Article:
Newsmakers : Andy Nulman

In Thru the Out Door with Andy Nulman

Richard Burnett
Andy Nulman

The world’s first-ever LGBTQ sketch-comedy television show was called In Thru The Out Door, and was filmed in Montreal 20 years ago, from November 17 to 19, 1997. The show was created and produced by Just For Laughs co-founder Andy Nulman.

Andy Nulman“I actually first pitched the show to CBC in 1993, got them to commit on the condition I could find the rest of the money elsewhere, which I obtained from Showtime in 1995,” Nulman says. “It wasn’t easy. After finally getting the networks on board, (my) being straight initially cast a shadow on my cred with the gay and lesbian community. But the groundbreaking nature of the project acted as a “Can we really do this?” rallying connector. So two years of casting, writing and headaches finally led to shooting in a Montreal studio.”
The show’s cast of young queer comics was superb: Elvira Kurt, Jonathan Wilson, Robin Greenspan, Jaffee Cohen, Maggie Cassella, Bob Smith, Suzanne Westenhoefer, Craig Francis and Lea DeLaria.
The wide-ranging skits ranged from fluffy to dark, the theme song was written and performed by Canadian pop legend Carole Pope, and the show featured the first-ever male-male kiss and one of the first female-female kisses on North American television. 
“To say the show was ahead of its time is an understatement,” Nulman says today. “Following In Thru’s premiere screening, both CBC and Showtime were inundated with a tsunami of complaints; everyone, but EVERYONE, was simply aghast. The show touched such a raw nerve that both networks decided to retire it after its one and only airing, cancelling plans not just for In Thru’s continuation as a series, but for ever being seen on their airwaves again.”
I recently sat down with Andy to look back on his landmark TV show to celebrate its 20th anniversary.
Ellen DeGeneres came out on the cover of Time in April 1997. She got a lot of glory when the out comics cast in your show helped lay the groundwork for Ellen. What are your thoughts about how Ellen kind of stole everybody’s thunder?
For 10 minutes it was disheartening, it was “Oh God!” We wanted to be the first, and now that was done. Then we thought this was a good thing because it was the first domino knocked over. We thought this could work in our favour.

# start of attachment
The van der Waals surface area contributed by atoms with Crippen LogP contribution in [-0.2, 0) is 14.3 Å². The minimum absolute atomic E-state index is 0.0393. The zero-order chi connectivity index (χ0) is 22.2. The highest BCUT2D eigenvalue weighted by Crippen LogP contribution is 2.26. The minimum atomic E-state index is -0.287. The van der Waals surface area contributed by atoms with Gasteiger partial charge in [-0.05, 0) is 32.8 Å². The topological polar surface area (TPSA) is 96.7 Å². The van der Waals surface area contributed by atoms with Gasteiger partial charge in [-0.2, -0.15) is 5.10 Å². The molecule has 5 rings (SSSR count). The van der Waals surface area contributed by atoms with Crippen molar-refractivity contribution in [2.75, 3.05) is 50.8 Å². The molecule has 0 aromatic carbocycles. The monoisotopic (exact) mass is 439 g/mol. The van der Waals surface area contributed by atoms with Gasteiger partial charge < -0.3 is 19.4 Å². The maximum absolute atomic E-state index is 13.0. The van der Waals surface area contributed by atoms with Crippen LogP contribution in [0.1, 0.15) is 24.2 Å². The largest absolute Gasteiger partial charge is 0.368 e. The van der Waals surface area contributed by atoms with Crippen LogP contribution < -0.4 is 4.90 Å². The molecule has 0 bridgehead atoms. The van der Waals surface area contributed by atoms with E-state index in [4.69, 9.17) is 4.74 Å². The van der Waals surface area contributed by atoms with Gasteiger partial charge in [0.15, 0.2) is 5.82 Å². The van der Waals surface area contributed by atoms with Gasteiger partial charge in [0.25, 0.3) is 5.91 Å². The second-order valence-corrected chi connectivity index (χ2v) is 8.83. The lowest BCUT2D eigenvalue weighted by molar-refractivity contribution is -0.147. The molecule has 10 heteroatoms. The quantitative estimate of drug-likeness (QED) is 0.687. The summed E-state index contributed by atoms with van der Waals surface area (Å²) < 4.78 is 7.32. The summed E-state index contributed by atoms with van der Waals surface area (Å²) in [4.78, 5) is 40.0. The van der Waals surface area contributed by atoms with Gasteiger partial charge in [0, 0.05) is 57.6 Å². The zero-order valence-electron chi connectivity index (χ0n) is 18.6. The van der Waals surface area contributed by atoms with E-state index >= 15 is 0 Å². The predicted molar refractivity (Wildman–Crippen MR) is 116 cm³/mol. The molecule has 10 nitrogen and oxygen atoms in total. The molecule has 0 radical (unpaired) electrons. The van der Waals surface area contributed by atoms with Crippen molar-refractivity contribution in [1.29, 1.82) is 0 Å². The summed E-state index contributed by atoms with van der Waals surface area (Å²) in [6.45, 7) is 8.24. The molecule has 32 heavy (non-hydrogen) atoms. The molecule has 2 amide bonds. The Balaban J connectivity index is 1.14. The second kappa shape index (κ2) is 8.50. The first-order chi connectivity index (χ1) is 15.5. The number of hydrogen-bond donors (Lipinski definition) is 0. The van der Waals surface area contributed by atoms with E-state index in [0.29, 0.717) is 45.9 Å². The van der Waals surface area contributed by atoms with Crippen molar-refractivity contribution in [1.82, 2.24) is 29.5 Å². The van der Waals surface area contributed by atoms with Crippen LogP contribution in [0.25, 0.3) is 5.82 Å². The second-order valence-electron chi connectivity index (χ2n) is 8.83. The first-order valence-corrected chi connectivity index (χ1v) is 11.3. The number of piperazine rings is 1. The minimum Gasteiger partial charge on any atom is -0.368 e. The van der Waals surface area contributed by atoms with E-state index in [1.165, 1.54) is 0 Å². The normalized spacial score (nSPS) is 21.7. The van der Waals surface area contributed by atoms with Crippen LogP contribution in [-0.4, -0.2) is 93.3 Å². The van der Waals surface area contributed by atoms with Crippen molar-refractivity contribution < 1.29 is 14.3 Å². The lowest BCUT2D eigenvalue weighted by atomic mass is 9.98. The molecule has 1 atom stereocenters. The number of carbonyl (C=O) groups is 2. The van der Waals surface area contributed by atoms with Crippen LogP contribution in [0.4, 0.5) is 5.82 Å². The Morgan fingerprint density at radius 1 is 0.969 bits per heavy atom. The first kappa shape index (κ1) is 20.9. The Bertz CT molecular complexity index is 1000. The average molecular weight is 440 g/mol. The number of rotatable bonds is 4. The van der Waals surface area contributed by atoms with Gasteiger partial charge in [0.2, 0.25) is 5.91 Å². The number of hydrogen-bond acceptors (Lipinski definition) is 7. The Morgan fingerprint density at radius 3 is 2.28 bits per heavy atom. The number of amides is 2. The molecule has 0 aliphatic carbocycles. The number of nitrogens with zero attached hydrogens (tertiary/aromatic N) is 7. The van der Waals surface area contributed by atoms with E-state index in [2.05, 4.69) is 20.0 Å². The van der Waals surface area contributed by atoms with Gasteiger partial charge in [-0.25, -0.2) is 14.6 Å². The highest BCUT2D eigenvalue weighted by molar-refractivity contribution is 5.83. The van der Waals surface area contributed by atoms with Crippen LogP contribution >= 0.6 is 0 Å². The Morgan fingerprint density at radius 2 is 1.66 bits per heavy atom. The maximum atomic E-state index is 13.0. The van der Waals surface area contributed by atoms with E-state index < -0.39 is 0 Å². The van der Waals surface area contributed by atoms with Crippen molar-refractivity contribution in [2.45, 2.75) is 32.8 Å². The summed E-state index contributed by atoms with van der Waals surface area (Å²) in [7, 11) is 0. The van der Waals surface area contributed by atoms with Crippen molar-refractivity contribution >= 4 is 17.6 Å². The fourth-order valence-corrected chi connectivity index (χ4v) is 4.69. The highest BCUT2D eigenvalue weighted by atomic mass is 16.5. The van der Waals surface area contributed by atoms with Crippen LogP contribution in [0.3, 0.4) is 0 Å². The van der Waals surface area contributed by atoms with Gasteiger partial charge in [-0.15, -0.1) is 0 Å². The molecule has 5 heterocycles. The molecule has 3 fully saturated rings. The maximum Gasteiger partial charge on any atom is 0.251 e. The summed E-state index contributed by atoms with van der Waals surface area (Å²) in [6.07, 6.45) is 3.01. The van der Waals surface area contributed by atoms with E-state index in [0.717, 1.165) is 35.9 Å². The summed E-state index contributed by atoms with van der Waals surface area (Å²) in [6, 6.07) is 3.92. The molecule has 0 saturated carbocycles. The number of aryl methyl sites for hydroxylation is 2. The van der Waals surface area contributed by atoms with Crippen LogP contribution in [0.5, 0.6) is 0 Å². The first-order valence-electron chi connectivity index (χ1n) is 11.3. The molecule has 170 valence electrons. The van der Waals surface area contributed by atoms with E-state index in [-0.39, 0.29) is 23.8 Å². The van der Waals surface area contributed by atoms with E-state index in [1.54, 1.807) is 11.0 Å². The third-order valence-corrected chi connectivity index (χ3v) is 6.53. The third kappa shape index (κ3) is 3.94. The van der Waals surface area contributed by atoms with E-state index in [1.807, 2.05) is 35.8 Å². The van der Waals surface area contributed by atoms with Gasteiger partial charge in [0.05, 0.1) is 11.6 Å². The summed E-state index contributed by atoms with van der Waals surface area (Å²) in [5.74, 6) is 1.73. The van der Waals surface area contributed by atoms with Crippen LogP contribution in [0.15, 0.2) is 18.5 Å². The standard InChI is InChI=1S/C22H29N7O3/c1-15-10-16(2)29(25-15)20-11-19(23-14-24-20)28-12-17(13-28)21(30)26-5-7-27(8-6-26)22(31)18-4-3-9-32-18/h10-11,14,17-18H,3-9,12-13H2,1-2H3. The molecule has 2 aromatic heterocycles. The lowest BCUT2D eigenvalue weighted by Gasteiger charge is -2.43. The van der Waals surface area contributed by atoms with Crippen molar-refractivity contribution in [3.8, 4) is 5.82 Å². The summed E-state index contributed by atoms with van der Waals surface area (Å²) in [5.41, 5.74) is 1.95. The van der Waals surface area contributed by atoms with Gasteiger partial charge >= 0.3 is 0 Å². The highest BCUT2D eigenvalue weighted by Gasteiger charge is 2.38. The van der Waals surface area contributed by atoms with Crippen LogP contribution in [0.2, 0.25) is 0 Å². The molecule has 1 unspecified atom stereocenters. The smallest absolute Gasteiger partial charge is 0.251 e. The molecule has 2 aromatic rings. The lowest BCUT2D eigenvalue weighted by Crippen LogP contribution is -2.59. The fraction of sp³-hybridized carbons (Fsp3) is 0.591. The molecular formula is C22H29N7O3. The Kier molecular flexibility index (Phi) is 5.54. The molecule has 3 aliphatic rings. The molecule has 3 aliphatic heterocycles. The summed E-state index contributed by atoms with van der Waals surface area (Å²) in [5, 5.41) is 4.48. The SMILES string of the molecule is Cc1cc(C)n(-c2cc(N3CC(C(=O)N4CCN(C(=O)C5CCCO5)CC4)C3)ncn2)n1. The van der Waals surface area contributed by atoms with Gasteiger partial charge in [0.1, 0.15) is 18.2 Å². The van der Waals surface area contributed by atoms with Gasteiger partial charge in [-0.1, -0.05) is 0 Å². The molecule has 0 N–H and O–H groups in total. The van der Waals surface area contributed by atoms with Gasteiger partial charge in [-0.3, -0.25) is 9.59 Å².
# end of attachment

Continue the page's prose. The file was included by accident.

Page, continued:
Why were you so invested in an LGBTQ sketch-comedy show? I mean, why not an all-Black or all-Jewish sketch-comedy TV show?
The seed for In Thru The Out Door was Queer Comics at Just For Laughs. JFL also did Uptown Comics and The Bar Mitzvah Show, which primarily drew African-American and Jewish audiences. But everybody came to see the Queer Comics shows. You didn’t have to be a part of (the community) to be in on the joke, like in other theme-humour shows. That’s one of the reasons I got into In Thru The Out Door. The timing was right. 
How did the subsequent mainstream backlash to Ellen affect In Thru the Out Door?
It’s different than working within the safe framework of a comedy festival. When you say, “Let’s put it out there on a national broadcast network in Canada, and on one of the two major pay cable networks in the States,” that’s when suddenly it was out of the ghetto and into the mainstream, and I think people flipped out.  
Also, the backlash we got – the outrage – was not just from straight audiences. Gay audiences flipped out too. They were like, “How dare you portray us like that!” But I never portrayed them in any way – that was the way our gay and lesbian writers and cast chose to express their humour.
Then when the show aired, everybody asked themselves, “What have we done?” I think some people thought that by doing this (show) they may have hurt their careers.
Kids in the Hall aired on CBC from 1989 to 1995. Why do you think the CBC embraced Kids in the Hall and rejected In Thru The Out Door?
I can’t speak for the CBC, but there is a big difference between the Kids aesthetic and in-your-face, between nuance and a sledgehammer. Our show was a big honking sledgehammer!
I love that Montrealer Craig Francis was cast in your show. 
Craig was cast for one reason – he is incredibly talented. I think his talent really came out in the show, as a writer and a performer. He was killer in the sketches! He was a stand-out who didn’t take a back seat to anyone in the show. He almost never made it onto the show because of his lunatic agent who made such insane demands that at one point I was going to say, “Forget it! Life’s too short, you are killing your client’s chance to be in something that is groundbreaking.”